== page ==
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Ann Surg Oncol. 2005 Nov;12(11):886-94. Epub 2005 Sep 21.

Breast cancer: presentation and intervention in women with gastrointestinal metastasis and carcinomatosis.

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Division of General Surgery, Mayo Clinic, 13400 East Shea Boulevard, Scottsdale, Arizona 85259, USA.



Breast cancer metastatic to the gastrointestinal tract or peritoneum is rare. We reviewed the natural history of ductal and lobular carcinoma in women with breast cancer metastatic to the gastrointestinal tract, peritoneum, or both.


We performed a retrospective review of all patients (1985-2000) with a pathologic diagnosis of breast cancer metastatic to the gastrointestinal tract or peritoneum. Patients were categorized into three groups: those with gastrointestinal metastasis, carcinomatosis, or both.


Of 73 patients, 23 (32%) had gastrointestinal metastasis only, 32 (44%) had carcinomatosis only, and 18 (25%) had both. The median age at initial breast cancer diagnosis was 55 years. The mean interval between the primary diagnosis and metastatic presentation was 7 years. Sites of gastrointestinal metastases included the esophagus (8%), stomach (28%), small intestine (19%), and colon and rectum (45%). Infiltrating lobular carcinoma represented 34 (64%) of the 53 gastrointestinal metastases. The median overall survival after diagnosis was 28 months. Palliative surgical intervention in 47 patients (64%) did not affect overall survival. Some survival benefit may have accrued to select patients with gastrointestinal metastasis who underwent surgical palliation (44 vs. 9 months). Advanced age at diagnosis and gastric metastases had a negative effect on survival, whereas treatment with systemic chemotherapy or tamoxifen had a positive effect on survival.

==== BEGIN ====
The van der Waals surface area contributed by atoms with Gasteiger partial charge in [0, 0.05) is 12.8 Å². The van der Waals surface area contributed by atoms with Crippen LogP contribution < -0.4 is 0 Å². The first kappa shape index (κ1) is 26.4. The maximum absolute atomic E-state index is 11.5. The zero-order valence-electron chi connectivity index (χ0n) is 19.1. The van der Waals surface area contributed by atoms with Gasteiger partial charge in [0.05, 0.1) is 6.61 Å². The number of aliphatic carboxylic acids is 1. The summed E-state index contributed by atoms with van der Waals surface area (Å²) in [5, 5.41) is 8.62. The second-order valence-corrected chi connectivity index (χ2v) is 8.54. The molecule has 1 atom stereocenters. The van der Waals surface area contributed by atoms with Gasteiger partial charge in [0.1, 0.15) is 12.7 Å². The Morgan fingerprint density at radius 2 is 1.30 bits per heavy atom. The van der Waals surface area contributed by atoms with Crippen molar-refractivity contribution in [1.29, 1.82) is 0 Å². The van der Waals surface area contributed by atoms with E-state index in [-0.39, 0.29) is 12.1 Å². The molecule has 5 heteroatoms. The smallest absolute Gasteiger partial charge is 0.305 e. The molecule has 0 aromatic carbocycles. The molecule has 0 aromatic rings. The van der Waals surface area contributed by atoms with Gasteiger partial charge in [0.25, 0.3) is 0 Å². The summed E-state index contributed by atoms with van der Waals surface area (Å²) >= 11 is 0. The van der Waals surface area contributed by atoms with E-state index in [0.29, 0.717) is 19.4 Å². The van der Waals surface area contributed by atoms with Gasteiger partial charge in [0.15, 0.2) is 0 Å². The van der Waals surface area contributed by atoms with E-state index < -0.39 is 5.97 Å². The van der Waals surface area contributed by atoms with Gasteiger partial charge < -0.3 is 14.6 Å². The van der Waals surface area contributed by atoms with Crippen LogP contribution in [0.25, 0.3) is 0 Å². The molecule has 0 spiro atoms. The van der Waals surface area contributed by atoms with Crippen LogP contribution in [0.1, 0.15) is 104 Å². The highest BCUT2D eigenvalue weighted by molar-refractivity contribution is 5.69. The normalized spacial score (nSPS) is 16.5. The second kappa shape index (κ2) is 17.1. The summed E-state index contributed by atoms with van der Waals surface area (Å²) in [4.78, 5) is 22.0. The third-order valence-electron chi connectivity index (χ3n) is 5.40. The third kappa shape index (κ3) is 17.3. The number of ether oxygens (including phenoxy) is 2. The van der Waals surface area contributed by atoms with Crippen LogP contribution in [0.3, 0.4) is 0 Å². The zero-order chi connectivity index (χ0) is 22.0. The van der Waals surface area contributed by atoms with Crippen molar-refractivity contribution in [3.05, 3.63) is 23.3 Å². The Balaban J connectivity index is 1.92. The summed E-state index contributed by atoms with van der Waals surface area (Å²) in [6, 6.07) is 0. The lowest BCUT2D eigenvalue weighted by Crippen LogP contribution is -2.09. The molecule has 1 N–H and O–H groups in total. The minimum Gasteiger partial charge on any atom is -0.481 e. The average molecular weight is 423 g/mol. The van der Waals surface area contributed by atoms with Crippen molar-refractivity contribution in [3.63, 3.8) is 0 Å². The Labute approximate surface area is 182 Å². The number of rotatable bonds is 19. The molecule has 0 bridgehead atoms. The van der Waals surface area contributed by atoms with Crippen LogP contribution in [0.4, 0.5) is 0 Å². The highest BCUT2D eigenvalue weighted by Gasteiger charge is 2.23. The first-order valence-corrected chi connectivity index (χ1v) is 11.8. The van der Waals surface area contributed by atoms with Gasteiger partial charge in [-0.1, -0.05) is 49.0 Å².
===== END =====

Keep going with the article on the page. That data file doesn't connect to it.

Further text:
Gastrointestinal metastasis occurred more often in patients with invasive lobular carcinoma. Surgical intervention did not significantly extend overall survival but may be considered in a select group of patients.

[Indexed for MEDLINE]

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